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Jun
17

Things work comp can/should learn

In addition to my focus on work comp medical management I’m deeply involved in governmental programs (Medicare/Medicaid/dual eligibles) and related businesses.

Here’s a few things work comp would do well to understand/explore/pursue.

  1. Auto-adjudication of medical bills – the standard target for auto-adjudication of medical bills is 90%.  That’s far higher than any workers’ comp bill process, and about twice as high as the average.
  2. Medical bill turn-around time (TAT) – average is at or below 20 days from receipt of complete “claim” (defined as a medical bill and needed documentation)
  3. Administrative expense ratio – <10%. yes, I understand work comp is a lot more litigious, blah blah blah. But seriously – 28-35%??
  4. Value-based care – is taking over the big governmental programs and corporate plans as well. Yes there have been a ton of misjudgments, errors, problems and failures, but make no mistake – in the near future VBC will be the dominant form of contracting and basis for reimbursement. (those who declare VBC isn’t going to happen in work comp may want to look outside their bubble)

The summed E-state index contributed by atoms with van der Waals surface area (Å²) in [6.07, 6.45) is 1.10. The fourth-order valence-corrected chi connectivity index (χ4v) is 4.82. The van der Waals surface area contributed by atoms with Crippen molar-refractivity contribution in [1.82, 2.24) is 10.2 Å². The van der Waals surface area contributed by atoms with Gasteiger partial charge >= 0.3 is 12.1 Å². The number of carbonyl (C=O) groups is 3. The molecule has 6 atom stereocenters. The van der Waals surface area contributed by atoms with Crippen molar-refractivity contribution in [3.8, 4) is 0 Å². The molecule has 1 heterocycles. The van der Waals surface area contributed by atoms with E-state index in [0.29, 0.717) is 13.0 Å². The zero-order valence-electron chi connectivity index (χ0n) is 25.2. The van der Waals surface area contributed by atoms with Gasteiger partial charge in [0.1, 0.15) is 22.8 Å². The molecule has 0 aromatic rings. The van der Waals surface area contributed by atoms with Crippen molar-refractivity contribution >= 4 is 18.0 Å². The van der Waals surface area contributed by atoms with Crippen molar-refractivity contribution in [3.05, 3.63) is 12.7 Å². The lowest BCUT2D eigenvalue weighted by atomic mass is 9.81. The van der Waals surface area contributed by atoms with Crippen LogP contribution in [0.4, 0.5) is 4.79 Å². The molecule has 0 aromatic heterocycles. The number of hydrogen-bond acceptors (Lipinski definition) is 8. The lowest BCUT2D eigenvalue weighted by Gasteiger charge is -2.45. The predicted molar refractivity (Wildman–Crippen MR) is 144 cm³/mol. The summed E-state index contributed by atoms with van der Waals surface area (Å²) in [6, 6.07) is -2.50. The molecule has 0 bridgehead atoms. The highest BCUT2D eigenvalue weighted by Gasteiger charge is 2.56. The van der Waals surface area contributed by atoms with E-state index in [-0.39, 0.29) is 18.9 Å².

5. The impact of provider consolidation – this is one area where recent articles/briefs/research are starting to scratch the surface – but only just. Reality is consolidated markets are much more expensive and WC payers have way less ability to “manage” care in those markets. WC needs to get a whole lot smarter and more agile.

Whether this actually happens is up in the air. We veterans with decades in this business recall all too well what happens to claim counts/claimdurations when recessions hit.

What does this mean for you?

This is rarely helpful.


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Joe Paduda is the principal of Health Strategy Associates

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A national consulting firm specializing in managed care for workers’ compensation, group health and auto, and health care cost containment. We serve insurers, employers and health care providers.

 

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